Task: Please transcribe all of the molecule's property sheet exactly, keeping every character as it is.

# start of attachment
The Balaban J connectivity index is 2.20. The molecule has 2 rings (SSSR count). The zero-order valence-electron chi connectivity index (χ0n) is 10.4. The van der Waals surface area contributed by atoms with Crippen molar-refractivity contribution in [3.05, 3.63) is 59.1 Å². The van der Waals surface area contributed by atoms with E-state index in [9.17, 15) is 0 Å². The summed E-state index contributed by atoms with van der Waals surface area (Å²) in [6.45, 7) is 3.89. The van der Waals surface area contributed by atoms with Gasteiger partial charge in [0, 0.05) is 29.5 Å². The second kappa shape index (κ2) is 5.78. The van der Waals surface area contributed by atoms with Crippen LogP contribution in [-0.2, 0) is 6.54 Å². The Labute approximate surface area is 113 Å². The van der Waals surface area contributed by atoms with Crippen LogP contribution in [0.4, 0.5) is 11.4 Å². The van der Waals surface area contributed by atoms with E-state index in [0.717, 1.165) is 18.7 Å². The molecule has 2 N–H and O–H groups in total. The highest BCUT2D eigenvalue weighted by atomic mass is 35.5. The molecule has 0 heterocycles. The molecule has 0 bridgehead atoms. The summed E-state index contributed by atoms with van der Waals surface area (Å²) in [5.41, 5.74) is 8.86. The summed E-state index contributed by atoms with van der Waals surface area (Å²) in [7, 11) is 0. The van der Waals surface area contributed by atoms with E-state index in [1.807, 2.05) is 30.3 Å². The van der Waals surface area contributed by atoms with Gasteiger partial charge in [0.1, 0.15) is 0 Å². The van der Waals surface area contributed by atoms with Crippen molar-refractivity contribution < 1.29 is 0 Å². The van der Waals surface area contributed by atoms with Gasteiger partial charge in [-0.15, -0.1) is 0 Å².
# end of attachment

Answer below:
The Balaban J connectivity index is 2.20. The molecule has 2 rings (SSSR count). The zero-order valence-electron chi connectivity index (χ0n) is 10.4. The van der Waals surface area contributed by atoms with Crippen molar-refractivity contribution in [3.05, 3.63) is 59.1 Å². The van der Waals surface area contributed by atoms with E-state index in [9.17, 15) is 0 Å². The summed E-state index contributed by atoms with van der Waals surface area (Å²) in [6.45, 7) is 3.89. The van der Waals surface area contributed by atoms with Gasteiger partial charge in [0, 0.05) is 29.5 Å². The second kappa shape index (κ2) is 5.78. The van der Waals surface area contributed by atoms with Crippen LogP contribution in [-0.2, 0) is 6.54 Å². The Labute approximate surface area is 113 Å². The van der Waals surface area contributed by atoms with Crippen LogP contribution in [0.4, 0.5) is 11.4 Å². The van der Waals surface area contributed by atoms with E-state index in [0.717, 1.165) is 18.7 Å². The molecule has 2 N–H and O–H groups in total. The highest BCUT2D eigenvalue weighted by atomic mass is 35.5. The molecule has 0 heterocycles. The molecule has 0 bridgehead atoms. The summed E-state index contributed by atoms with van der Waals surface area (Å²) in [5.41, 5.74) is 8.86. The summed E-state index contributed by atoms with van der Waals surface area (Å²) in [7, 11) is 0. The van der Waals surface area contributed by atoms with E-state index in [1.807, 2.05) is 30.3 Å². The van der Waals surface area contributed by atoms with Gasteiger partial charge in [0.1, 0.15) is 0 Å². The van der Waals surface area contributed by atoms with Crippen molar-refractivity contribution < 1.29 is 0 Å². The van der Waals surface area contributed by atoms with Gasteiger partial charge in [-0.15, -0.1) is 0 Å².